Shining Star

Marlene Roulliard broke free from a vicious cycle and founded the Women's Empowerment Circle.

"Her biggest contribution is her heart," says RoSean Kent Howard, a Four Winds councilmember. "Her heart is so big, she can't help but help the people. She's raised a lot of kids, too, and she's still raising them. And she's humble. Very humble."

Lisa didn't know Marlene well, but she'd heard some of these things. So she stopped by Marlene's bungalow, which is next door to Four Winds. Although Marlene had a full house that night, she took Lisa in. She has watched over her ever since.

When Lisa's boy was born seven months ago, Marlene practically became his grandma. She fed him, sang to him, loved him. And this generosity has helped Lisa to stand tall. She has learned how to use computers. She has made plans to attend college this fall. She's hoping to get her own place. But no matter what she accomplishes, she and her baby will continue to visit the basement of Four Winds and sit among the women.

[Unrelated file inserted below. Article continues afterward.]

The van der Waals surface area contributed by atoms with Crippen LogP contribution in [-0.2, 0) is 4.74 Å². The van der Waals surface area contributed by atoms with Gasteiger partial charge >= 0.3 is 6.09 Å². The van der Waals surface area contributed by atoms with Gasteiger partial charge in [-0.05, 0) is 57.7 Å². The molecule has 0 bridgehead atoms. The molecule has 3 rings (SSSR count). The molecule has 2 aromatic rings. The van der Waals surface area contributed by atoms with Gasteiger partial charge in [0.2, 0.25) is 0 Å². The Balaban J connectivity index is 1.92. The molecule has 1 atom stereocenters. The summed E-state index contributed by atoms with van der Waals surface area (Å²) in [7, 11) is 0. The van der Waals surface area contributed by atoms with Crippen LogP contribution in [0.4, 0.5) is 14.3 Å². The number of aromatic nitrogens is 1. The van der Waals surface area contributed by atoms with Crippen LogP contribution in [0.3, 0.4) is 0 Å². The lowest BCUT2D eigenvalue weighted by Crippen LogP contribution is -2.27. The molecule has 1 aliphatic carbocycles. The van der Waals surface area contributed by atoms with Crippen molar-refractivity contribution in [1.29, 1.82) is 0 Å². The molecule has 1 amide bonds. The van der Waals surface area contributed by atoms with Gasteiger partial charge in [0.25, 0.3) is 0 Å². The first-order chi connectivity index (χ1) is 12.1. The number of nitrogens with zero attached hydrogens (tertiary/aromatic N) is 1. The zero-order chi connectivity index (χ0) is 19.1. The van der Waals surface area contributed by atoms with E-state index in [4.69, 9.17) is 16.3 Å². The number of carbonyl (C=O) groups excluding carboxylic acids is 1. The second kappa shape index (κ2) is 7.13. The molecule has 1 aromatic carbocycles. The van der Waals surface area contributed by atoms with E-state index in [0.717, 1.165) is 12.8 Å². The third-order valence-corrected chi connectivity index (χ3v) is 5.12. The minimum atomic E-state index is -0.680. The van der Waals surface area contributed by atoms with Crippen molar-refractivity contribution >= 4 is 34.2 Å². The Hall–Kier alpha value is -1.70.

John Johnston
 
A stitch in time: Marlene Roulliard works on a star quilt 
in the Four Winds basement.
John Johnston
A stitch in time: Marlene Roulliard works on a star quilt in the Four Winds basement.

"They care about me here," Lisa says. "They do."


Corn bread, bean soup, rice and chicken casserole, cinnamon rolls with icing. Come on in, Marlene says. Grab a plate and have a seat. If you want to visit, you gotta eat. And when you're done, eat some more.

It's another Monday night, and the women are here again, talking about making jingle dresses, moccasins and dolls representing the different Native American nations. They're here again talking about babies, husbands and supplies they need, like new sewing machines, embroidery thread, polyester stuffing and diapers. Size fours. Don't forget the Lamborghini. They need one of those, too. A yellow one.

Come on in and take a seat. They're just talking.

After a while, though, a few of them will gather around the big quilt with their manicure scissors and spools of thread and begin snipping, measuring and humming. Marlene will sit back in her squeaky chair, flicking that lighter, presiding over it all. And they'll stay there until they're ready to go home.

The wind is sharp outside, and the snow has a thin crust of ice. But in the basement of Four Winds, the women drape their jackets over the backs of folding chairs and lay their gloves on the tabletops. In here, they stretch their legs out and loosen their hair ties. Among friends, family and familiar faces, these women are warm.

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